My goodness, my brain has just melted. I have just had a culture lesson as a part of my language course on terms of address within the family. I knew Khmer terms of address was complicated, but I knew nothing.
So terms of address are what we call each other (Mr, Miss, buddy, sweetheart…) etc., with various levels of formality. In British culture we do change the terms of address in relation to the context. These terms of address can also refer to the person you are addressing or yourself. For example
Your humble servant asks your majesty to close the window.
The “Your humble servant” part refers to you as the speaker, and “your majesty” is the person you are addressing, in this case, the queen.
One of the most noticeable contexts we switch from terms of address is within a school. Students also refer to a teacher by their surname and a title (Mr, Mrs, Miss) or by Sir/Miss when not using their name. Teachers refer to other staff by their first name, unless when talking to or in front of the students.
- Whilst in the classroom: “Mrs Smith, can I borrow your red whiteboard pen?”
- “Jimmy, can you return this to Mrs Smith?”
- In the staffroom: “Debbie, thanks for lending me the pen earlier.”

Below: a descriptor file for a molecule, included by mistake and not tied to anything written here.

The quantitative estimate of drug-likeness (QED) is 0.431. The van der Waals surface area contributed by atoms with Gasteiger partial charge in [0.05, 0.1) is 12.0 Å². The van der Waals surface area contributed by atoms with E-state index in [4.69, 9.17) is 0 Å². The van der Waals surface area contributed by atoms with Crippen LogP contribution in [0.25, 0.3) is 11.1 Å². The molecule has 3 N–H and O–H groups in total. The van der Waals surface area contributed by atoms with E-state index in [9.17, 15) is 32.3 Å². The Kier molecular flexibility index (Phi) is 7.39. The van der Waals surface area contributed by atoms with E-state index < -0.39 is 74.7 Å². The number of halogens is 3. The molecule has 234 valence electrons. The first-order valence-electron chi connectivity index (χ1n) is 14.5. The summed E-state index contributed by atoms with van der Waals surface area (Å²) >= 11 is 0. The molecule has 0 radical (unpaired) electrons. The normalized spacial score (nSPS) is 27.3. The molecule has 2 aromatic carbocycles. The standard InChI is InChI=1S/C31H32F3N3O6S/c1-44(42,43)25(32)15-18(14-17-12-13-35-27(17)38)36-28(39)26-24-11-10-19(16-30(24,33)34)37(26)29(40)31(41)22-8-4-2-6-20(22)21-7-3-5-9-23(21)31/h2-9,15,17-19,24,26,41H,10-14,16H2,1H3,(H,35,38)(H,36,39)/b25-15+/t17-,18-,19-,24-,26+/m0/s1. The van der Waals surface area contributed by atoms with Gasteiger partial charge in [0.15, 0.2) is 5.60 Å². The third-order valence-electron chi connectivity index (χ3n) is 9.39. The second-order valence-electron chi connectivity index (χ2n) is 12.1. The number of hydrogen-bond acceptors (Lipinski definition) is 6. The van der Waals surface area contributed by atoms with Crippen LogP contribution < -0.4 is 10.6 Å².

Parents and usually visitors will also use the polite form of the name when addressing or referring to a teacher. (This might not be so much the case in America and I have had visitors refer to me by my first name to a student, much to the student’s horror.)
We also do it within the family:
- Sweetie, can you find mommy the sticky tape?
- Come give granny a big cuddle and a kiss!
However, in Khmer, these terms are generally used instead of other personal pronouns. So you don’t use អ្នក (neak) which means you that often or even ខ្ញុំ (knhom / kʰɲom), for I, that often.
So you would say for a word-by-word translation:
- “Big Brother well and healthy?”
- “Mum go where?”
- “Grandmother [I] will give Granddad [you] 20 dollars for the market.”
- “What is wife cooking?”
These all come with varying levels of formality. Furthermore there are other specific examples, for example a grandfather can call his oldest child father (as long as he is actually now a father), to show his status within the family:
- “How much did Father Suon [you- Suon is a name] pay for that motorbike?
I’m not sure if Suon would respond with dad or granddad at this point.
And this is just within the family. You’ve got to change the Is and yous to different words when addressing teachers, staff, managers, very close friends, monks, strangers, those of a higher status than you, kings and gods. You also might have to change the verbs you use as well.
I’ve started creating a table for this and will sit down with Vitou and make him help me fill it out. I expect it to be rather tear-stained before it’s finished. But I’m going to persevere!